A Commentary by John Stott
Ephesians 6:10-12. 1). The enemy we face (continued).
Thirdly, they are cunning. Paul writes here of *the wiles of the devil* (verse 11), having declared in a previous letter ‘we are not ignorant of his designs’ or (NIV) ‘schemes’ (2 Cor.2:11). G.B.Caird finds the English word *wiles* ‘slightly disparaging’, as if Paul ‘did not take the devil seriously’, and ‘hardly in keeping with the sustained military metaphor’. Instead, he suggests that ‘”stratagems” would give the required combination of tactical shrewdness and ingenious deception’. It is because the devil seldom attacks openly, preferring darkness to light, that when he transforms himself into ‘an angel of light’ (2 Cor. 11:14) we are caught unsuspecting. He is a dangerous wolf, but enters Christ’s flock in the disguise of a sheep. Sometimes he roars like a lion, but more often is as subtle as a serpent (1 Pet.5:8; Gn, 3:1). We must not imagine, therefore, that open persecution and open temptation to sin are his only or even his commonest weapons; he prefers to seduce us into compromise and deceive us into error. Significantly this same word ‘wiles’ is used in 4:14 of false teachers and their crafty tricks. As in Bunyan’s *Holy War*, writes E.K.Simpson, the devil develops ‘a twofold infernal policy’. That is, ‘the tactics of intimidation and insinuation alternate in Satan’s plan of campaign. He plays both the bully and the beguiler. Force and fraud form his chief offensive against the camp of the saints, practised by turns.’
The ‘wiles of the devil’ take many forms, but he is at his wiliest when he succeeds in persuading people that he does not exist. To deny his reality is to expose ourselves the more to his subtlety. Dr Lloyd-Jones expresses his conviction on this matter in the following terms: ‘I am certain that one of the main causes of the ill state of the Church today is the fact that the devil is being forgotten. All is attributed to us; we have all become so psychological in our attitude and thinking. We are ignorant of this great objective fact, the being, the existence of the devil, the adversary, the accuser, and his “fiery darts”.’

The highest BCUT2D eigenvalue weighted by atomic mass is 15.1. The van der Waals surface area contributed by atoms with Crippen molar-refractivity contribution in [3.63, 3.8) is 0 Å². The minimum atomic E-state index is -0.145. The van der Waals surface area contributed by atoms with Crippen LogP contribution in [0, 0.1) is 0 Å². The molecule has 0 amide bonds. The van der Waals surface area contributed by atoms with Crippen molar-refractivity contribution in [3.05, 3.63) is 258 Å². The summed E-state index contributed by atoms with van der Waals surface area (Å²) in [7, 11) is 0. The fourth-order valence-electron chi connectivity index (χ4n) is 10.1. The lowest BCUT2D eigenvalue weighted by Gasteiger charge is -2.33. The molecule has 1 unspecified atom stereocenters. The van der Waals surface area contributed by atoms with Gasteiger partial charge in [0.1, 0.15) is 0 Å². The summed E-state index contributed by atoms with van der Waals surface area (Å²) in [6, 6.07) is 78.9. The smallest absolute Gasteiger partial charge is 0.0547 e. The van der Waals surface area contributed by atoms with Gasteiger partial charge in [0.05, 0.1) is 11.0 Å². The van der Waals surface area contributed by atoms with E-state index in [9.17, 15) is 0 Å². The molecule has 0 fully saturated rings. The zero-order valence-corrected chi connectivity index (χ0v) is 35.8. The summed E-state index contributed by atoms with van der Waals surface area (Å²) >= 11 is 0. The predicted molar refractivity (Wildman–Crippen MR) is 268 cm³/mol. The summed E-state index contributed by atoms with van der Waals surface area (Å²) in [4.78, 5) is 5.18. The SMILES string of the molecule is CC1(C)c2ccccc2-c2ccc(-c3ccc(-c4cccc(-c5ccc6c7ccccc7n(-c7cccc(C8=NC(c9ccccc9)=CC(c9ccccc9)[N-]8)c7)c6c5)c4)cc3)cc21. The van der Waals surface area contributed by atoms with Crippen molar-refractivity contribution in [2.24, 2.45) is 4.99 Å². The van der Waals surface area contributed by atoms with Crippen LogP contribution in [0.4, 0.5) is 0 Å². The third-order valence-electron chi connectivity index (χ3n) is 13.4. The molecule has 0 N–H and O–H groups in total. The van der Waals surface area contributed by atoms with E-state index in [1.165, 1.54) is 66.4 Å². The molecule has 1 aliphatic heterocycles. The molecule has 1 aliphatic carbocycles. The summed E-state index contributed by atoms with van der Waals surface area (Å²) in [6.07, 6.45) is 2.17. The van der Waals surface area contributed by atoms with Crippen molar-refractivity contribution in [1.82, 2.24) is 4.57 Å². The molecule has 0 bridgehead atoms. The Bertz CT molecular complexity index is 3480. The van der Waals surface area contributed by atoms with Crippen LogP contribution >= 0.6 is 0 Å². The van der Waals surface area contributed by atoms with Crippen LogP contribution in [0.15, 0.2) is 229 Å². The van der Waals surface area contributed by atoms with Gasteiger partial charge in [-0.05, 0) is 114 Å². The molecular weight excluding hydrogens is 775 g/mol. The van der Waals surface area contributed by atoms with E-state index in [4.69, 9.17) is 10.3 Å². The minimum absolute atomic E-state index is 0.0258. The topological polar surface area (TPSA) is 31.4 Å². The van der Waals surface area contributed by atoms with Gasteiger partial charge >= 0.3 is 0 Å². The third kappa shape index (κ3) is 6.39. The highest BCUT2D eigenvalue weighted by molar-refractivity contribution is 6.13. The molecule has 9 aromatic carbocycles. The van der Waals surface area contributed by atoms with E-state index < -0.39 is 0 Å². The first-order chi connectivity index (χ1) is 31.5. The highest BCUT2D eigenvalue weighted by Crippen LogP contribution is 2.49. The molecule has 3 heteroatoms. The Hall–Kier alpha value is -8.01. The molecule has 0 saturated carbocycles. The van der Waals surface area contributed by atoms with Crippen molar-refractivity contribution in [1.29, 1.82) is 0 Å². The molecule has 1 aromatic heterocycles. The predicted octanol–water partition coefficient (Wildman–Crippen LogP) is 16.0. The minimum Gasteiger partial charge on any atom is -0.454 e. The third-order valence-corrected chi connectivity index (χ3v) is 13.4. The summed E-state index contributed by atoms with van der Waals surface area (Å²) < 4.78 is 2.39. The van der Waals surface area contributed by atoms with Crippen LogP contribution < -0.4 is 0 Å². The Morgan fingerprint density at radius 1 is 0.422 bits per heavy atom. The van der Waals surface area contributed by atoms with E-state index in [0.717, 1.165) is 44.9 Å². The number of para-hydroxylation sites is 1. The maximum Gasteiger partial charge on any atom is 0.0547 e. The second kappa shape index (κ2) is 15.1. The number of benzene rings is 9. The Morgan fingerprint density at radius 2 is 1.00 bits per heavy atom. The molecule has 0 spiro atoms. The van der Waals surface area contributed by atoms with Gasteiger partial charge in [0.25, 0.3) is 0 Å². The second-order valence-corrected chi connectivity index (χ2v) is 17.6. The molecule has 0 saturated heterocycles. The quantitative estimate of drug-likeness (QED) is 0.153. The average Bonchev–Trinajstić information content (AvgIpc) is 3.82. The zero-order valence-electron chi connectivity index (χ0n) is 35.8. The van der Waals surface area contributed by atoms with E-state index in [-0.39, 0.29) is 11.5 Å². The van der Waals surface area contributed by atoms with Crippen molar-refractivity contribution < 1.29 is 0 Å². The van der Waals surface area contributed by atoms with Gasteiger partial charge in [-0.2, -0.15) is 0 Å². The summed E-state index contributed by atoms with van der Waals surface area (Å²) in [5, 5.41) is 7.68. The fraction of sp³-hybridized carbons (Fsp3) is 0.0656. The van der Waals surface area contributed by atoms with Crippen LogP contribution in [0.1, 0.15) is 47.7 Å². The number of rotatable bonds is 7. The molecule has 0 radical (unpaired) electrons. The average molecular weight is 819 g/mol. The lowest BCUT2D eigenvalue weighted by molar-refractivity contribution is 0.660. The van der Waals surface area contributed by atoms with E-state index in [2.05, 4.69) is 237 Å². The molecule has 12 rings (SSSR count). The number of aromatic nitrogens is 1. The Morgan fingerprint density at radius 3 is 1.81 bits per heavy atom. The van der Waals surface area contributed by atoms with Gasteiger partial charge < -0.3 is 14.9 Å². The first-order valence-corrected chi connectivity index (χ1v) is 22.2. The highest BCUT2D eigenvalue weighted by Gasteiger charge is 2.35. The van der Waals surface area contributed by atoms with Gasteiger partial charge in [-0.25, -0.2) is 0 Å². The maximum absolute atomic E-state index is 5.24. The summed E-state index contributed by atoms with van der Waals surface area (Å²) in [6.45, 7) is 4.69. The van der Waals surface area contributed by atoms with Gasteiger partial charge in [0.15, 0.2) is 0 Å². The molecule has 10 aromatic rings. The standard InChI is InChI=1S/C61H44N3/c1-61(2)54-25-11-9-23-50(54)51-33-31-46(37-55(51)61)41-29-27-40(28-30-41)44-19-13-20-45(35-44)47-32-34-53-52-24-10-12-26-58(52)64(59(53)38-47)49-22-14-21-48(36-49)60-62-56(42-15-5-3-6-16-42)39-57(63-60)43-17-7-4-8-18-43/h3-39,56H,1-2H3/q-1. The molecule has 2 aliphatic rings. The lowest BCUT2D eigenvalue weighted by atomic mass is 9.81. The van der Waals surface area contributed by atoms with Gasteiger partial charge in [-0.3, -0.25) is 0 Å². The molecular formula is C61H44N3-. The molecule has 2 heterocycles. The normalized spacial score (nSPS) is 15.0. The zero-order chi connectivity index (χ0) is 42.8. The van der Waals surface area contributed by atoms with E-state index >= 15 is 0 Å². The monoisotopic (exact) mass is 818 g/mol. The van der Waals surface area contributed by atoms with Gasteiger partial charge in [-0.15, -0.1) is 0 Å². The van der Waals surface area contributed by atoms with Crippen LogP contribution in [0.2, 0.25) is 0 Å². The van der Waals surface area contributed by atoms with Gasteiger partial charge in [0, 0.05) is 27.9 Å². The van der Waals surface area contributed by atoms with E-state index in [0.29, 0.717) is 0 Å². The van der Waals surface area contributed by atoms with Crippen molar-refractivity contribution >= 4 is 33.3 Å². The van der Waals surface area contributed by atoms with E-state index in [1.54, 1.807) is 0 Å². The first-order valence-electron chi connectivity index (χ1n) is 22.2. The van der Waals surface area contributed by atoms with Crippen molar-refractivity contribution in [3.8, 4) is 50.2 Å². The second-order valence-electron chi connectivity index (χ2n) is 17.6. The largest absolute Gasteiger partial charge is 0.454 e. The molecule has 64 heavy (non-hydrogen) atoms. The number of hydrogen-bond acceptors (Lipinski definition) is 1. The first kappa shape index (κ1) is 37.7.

In Paul’s characterization of them, then, the powers of darkness are powerful, wicked and cunning. How can we expect to stand against the assaults of such enemies? It is impossible. We are far too weak and too ingenuous. Yet many – if not most – of our failures and defeats are due to our foolish self-confidence when we either disbelieve or forget how formidable our spiritual enemies are.
Only the power of God can defend and deliver us from the might, the evil and the craft of the devil. True, the principalities and powers are strong, but the power of God is stronger. It is his power which raised Jesus Christ from the dead and enthroned him in heavenly places, and which has raised us from the death of sin and enthroned us with Christ. True, it is in those same heavenly places, in that same unseen world, that the principalities and powers are working (verse 12). But they were defeated at the cross and are now under Christ’s feet and ours. So the invisible world in which they attack us and we defend ourselves is the very world in which Christ reigns over them and we reign with him. When Paul urges us to draw upon the power, might and strength of the Lord Jesus (verse 10), he uses exactly the same trio of words which he used in 1:19 (*dynamis, kratos and ischus*) in relation to God’s work of raising Jesus from the dead.
Two exhortations stand side by side. The first is general: *Be strong in the Lord, and in the strength of his might* (verse 10). The second is more specific: *Put on the whole armour of God, that you may be able to stand against the wiles of the devil* (verse 11). Both commands are conspicuous examples of the balanced teaching of Scripture. Some Christians are so self-confident that they think they can manage by themselves without the Lord’s strength and armour. Others are so self-distrustful that they imagine they have nothing to contribute to their victory in spiritual warfare. Both are mistaken. Paul expresses the proper combination of divine enabling and human co-operation. The power is indeed the Lord’s, and without *the strength of his might* we shall falter and fall, but still we need to *be strong* in him and in it, or more accurately to ‘be strengthened’. For the verb is a passive present which could almost be rendered “Strengthen yourselves in the Lord’ or (NEB) ‘Find your strength in the Lord’. It is the same construction as in 2 Timothy 2:1 where Paul exhorts Timothy to ‘take strength from the grace of God which is ours in Christ Jesus’ (NEB). Similarly, the armour is God’s and without it we shall be fatally unprotected and exposed, but still we need to take it up and put it on. Indeed we should do so piece by piece, as the apostle goes on to explain in verses 13 to 17.